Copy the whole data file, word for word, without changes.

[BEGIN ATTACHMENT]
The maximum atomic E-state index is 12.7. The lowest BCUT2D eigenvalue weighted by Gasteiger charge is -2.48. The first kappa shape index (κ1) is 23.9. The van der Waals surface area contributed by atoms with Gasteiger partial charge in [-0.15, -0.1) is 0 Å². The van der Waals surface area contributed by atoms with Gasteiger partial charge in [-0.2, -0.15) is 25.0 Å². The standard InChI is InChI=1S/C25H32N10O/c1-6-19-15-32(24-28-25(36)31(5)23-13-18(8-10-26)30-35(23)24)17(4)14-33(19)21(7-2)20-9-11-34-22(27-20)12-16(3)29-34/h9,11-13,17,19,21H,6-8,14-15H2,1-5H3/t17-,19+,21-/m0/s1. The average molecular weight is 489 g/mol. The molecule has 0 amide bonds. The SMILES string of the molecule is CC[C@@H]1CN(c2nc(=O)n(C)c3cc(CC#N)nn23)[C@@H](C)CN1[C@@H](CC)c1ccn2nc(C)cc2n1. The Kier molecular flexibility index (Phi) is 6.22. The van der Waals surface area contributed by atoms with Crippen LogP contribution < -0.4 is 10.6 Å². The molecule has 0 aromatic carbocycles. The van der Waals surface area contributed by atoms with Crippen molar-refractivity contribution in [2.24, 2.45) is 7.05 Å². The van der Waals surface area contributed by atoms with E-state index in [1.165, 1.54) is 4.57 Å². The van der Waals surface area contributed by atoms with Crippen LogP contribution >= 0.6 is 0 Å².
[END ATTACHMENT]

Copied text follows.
The maximum atomic E-state index is 12.7. The lowest BCUT2D eigenvalue weighted by Gasteiger charge is -2.48. The first kappa shape index (κ1) is 23.9. The van der Waals surface area contributed by atoms with Gasteiger partial charge in [-0.15, -0.1) is 0 Å². The van der Waals surface area contributed by atoms with Gasteiger partial charge in [-0.2, -0.15) is 25.0 Å². The standard InChI is InChI=1S/C25H32N10O/c1-6-19-15-32(24-28-25(36)31(5)23-13-18(8-10-26)30-35(23)24)17(4)14-33(19)21(7-2)20-9-11-34-22(27-20)12-16(3)29-34/h9,11-13,17,19,21H,6-8,14-15H2,1-5H3/t17-,19+,21-/m0/s1. The average molecular weight is 489 g/mol. The molecule has 0 amide bonds. The SMILES string of the molecule is CC[C@@H]1CN(c2nc(=O)n(C)c3cc(CC#N)nn23)[C@@H](C)CN1[C@@H](CC)c1ccn2nc(C)cc2n1. The Kier molecular flexibility index (Phi) is 6.22. The van der Waals surface area contributed by atoms with Crippen LogP contribution < -0.4 is 10.6 Å². The molecule has 0 aromatic carbocycles. The van der Waals surface area contributed by atoms with Crippen molar-refractivity contribution in [2.24, 2.45) is 7.05 Å². The van der Waals surface area contributed by atoms with E-state index in [1.165, 1.54) is 4.57 Å². The van der Waals surface area contributed by atoms with Crippen LogP contribution >= 0.6 is 0 Å².